The MX is back on square one

The MX missile, after eight years of studies and countless reports by blue-ribbon panels, is back where it started - without a secure home. General Scowcroft and his distinguished presidential commission on strategic forces were given an impossible task - to justify continuance of the MX program - but they could find no security rationale and admittedly fell back on a political compromise in hope that it might calm the Congress into accepting the MX.

The commission report has made good and useful observations, but justify the MX missile system it certainly does not. The Congress has repeatedly refused to fund the basing of the MX missiles in existing Minuteman silos, and countless national security experts have denounced this option. There is nothing in the report to warrant changing anyone's mind; in fact, just the opposite. Yet the commission recommends deploying 100 MXs with 1,000 threatening warheads in these vulnerable launchers. This proposal is totally at variance with the remainder of the report, which urges moving to fewer warheads per missile, deployed so as to survive a Soviet attack.

To overcome this inconsistency, the commission justifies the deployment of the MX on the following political rather than military grounds: (1) to demonstrate US seriousness because the US announced many years ago that it would build a new ICBM, (2) to match the Soviets, who have missiles with similar characteristics, and (3) to pressure the Soviets into scrapping their threatening ICBM forces and into some arms control agreement.

But do these political arguments warrant the increased risk of a nuclear war that the MX creates? Clearly no.

* Spending billions on a weapon only useful in a first strike demonstrates madness, not seriousness. Soviet leaders, and in fact, the entire world, would be more impressed by unfaltering, realistic negotiations to limit nuclear weapons rather than by the procurement of new ones which make nuclear war more likely.

* Matching the Soviet Union with a countersilo ICBM, which only provides a target that could tempt the Soviets to actually use their missiles against the US, is a mindless way to demonstrate American strength. Instead of bemoaning the decision not to deploy a new ICBM as a sign of US weakness, we should be proclaiming the Soviets' concentration on potentially vulnerable ICBMS as evidence of their inferiority. We should be extolling the survivability of America's overall strategic deterrent and use this as an inducement for the Soviet Union to move to a more survivable strategic force structure with less reliance on land-based missiles.

* Buying new threatening weapons as arms control bargaining chips, which the Reagan administration has said it will not give up in the negotiation, is not a prescription for getting the Soviets to exercise restraint. Does anyone seriously believe that the Soviets will reduce their ICBM warheads by a third (the Reagan START proposal) because the US is increasing its threat to their land-based missiles? Of course not. If we proceed with the MX, there is not a chance in the world that the Russians will not procure the new large MIRVed ICBM , which they have just begun testing.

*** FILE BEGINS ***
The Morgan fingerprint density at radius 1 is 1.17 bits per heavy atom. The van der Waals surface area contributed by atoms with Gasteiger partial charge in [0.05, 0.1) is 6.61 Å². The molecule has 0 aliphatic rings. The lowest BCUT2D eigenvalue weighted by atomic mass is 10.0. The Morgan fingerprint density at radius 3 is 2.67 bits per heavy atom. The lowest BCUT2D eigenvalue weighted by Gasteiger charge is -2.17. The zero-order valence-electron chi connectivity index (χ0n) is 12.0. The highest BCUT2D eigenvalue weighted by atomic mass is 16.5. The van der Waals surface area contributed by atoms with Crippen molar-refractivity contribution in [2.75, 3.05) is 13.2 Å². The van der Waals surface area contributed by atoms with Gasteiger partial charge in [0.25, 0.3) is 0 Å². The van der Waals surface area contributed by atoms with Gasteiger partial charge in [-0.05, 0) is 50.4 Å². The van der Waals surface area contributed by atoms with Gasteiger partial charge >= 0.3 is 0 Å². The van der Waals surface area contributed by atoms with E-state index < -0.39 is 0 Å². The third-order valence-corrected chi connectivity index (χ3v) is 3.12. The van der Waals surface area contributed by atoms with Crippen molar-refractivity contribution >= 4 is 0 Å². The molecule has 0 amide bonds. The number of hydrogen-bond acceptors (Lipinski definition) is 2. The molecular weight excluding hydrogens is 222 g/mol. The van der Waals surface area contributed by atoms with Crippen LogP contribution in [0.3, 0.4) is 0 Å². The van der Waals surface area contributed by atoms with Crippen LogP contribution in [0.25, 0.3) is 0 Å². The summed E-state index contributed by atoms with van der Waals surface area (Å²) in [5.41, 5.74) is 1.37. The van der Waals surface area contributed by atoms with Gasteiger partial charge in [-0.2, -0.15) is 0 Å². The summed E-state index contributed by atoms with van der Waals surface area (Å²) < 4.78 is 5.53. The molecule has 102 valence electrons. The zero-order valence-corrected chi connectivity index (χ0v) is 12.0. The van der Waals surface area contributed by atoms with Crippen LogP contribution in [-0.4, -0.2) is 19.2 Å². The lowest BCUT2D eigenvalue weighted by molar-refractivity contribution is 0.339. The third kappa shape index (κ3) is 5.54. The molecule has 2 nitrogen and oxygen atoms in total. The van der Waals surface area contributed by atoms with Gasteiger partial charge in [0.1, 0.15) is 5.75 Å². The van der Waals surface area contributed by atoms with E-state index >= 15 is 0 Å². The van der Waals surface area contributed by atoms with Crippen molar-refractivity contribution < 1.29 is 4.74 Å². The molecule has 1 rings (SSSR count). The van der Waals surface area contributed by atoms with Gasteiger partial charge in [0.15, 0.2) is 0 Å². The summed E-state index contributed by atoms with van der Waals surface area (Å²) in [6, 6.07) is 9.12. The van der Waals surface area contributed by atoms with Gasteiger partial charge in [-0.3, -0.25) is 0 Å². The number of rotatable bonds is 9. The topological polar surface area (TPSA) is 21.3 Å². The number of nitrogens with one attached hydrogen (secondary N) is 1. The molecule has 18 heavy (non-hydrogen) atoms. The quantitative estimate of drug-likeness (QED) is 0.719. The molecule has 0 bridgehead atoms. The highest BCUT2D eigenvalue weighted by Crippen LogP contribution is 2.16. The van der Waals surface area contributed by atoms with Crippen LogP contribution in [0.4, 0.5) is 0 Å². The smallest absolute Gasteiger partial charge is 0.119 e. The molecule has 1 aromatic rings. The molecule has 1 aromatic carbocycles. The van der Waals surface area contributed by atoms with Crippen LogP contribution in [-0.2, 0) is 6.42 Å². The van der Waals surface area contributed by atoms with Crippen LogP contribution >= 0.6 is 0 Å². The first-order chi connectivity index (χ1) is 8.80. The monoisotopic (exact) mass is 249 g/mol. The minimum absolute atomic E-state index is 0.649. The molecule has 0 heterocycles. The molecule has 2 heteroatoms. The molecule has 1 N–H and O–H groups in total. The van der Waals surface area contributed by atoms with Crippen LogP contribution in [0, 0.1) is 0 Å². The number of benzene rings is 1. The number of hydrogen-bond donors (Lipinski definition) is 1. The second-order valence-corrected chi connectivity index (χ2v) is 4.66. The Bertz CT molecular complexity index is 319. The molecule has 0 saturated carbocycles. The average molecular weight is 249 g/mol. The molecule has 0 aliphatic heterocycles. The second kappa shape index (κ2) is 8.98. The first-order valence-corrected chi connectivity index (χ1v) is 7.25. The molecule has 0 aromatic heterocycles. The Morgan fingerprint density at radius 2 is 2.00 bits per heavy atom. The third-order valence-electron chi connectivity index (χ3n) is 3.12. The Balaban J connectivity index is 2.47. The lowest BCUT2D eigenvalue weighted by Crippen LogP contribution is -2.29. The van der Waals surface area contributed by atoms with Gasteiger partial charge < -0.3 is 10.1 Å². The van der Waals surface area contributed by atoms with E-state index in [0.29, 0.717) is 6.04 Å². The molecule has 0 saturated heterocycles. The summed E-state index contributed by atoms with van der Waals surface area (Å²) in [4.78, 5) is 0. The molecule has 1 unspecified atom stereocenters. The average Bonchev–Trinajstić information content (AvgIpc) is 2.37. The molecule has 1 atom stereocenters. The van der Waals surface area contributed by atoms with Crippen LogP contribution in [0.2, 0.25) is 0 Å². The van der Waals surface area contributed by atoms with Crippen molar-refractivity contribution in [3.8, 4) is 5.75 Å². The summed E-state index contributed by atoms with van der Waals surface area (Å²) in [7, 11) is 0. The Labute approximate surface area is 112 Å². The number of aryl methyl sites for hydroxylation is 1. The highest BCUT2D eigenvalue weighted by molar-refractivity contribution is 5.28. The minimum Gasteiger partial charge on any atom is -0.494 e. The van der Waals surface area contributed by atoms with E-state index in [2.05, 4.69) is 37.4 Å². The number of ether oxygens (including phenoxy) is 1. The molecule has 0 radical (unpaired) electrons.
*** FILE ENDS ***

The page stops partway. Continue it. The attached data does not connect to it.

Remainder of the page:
The Scowcroft commission tries to make the MX deployment more palatable by linking it with the study of a small, single-warhead missile (Midgetman) as a longer-term alternative. Reliance on single- as opposed to multiple-warhead missiles is basically sound since these, unlike the MX, would increase stability and reduce incentive for the initiation of a nuclear attack. It is still far too early, however, to make any decision on whether to procure a new small missile. Certainly the MIRVed MX and the single-warhead Midgetman programs do not have to be treated as a package. For the present we should stick by the existing Minuteman force which the Air Force admits is not wearing out and which the Scowcroft commission says that the Soviets would have no incentive to attack. This Minuteman force is more survivable without the existence of the MX and does not provoke the Soviets into a preemptive strike or into the adoption of a launch-on-warning strategy.

Once a decision to deploy 100 MX missiles is made, no one can ever be sure that the program would stop at the 100 level. Soviet strategic planners would have to assume that it might continue beyond that point. The US is actually planning to procure 223 missiles, and the commission threatens to expand the program unless the Soviets cut back on their ICBM force. General Scowcroft is thus misleading when he claims the MX would not be taken as a first-strike system because 1,000 warheads would not threaten all current Soviet ICBMs.

Furthermore, continuation of the extensive program to deploy the MX would almost inevitably divert resources needed to move to the more stable single-warhead missile. It could only serve to delay such a new program were a decision made to go ahead with it. The costs in dollars placed on new strategic weapons would be very much greater. Those who favor the concept of the single-warhead missile would be well advised to discard a package deal that calls for the procurement of the MX first.

Thus, if we are to really move toward a strategic policy goal espoused by the Scowcroft commission, increased stability and reduced risk of nuclear war, we should adopt its recommendations to begin the search on a small ballistic missile submarine as an alternative to Trident, to study the deployment of a small single-warhead ICBM, and to adopt a START position allowing missiles with fewer warheads per missile. But we should cancel once and for all the ill-starred MX program which can only undercut this goal and make more likely a nuclear holo-caust.

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